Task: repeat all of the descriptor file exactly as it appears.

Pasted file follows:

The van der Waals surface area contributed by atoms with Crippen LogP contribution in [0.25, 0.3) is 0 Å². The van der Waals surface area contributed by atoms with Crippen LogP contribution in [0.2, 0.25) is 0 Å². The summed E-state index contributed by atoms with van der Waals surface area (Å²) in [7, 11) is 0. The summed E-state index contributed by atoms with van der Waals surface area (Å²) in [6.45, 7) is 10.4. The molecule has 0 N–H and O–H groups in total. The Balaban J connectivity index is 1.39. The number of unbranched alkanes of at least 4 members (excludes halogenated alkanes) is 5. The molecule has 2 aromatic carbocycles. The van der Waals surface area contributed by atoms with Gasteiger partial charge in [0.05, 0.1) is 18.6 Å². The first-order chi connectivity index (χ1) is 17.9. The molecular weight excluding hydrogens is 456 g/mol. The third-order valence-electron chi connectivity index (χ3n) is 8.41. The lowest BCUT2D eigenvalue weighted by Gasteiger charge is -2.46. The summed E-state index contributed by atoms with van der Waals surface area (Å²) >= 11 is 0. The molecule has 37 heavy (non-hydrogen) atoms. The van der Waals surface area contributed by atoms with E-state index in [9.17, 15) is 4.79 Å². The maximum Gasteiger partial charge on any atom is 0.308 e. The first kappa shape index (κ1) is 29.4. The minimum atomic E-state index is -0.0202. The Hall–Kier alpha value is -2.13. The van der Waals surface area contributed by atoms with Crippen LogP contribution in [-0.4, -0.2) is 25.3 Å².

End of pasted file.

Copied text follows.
The van der Waals surface area contributed by atoms with Crippen LogP contribution in [0.25, 0.3) is 0 Å². The van der Waals surface area contributed by atoms with Crippen LogP contribution in [0.2, 0.25) is 0 Å². The summed E-state index contributed by atoms with van der Waals surface area (Å²) in [7, 11) is 0. The summed E-state index contributed by atoms with van der Waals surface area (Å²) in [6.45, 7) is 10.4. The molecule has 0 N–H and O–H groups in total. The Balaban J connectivity index is 1.39. The number of unbranched alkanes of at least 4 members (excludes halogenated alkanes) is 5. The molecule has 2 aromatic carbocycles. The van der Waals surface area contributed by atoms with Gasteiger partial charge in [0.05, 0.1) is 18.6 Å². The first-order chi connectivity index (χ1) is 17.9. The molecular weight excluding hydrogens is 456 g/mol. The third-order valence-electron chi connectivity index (χ3n) is 8.41. The lowest BCUT2D eigenvalue weighted by Gasteiger charge is -2.46. The summed E-state index contributed by atoms with van der Waals surface area (Å²) >= 11 is 0. The molecule has 37 heavy (non-hydrogen) atoms. The van der Waals surface area contributed by atoms with E-state index in [9.17, 15) is 4.79 Å². The maximum Gasteiger partial charge on any atom is 0.308 e. The first kappa shape index (κ1) is 29.4. The minimum atomic E-state index is -0.0202. The Hall–Kier alpha value is -2.13. The van der Waals surface area contributed by atoms with Crippen LogP contribution in [-0.4, -0.2) is 25.3 Å².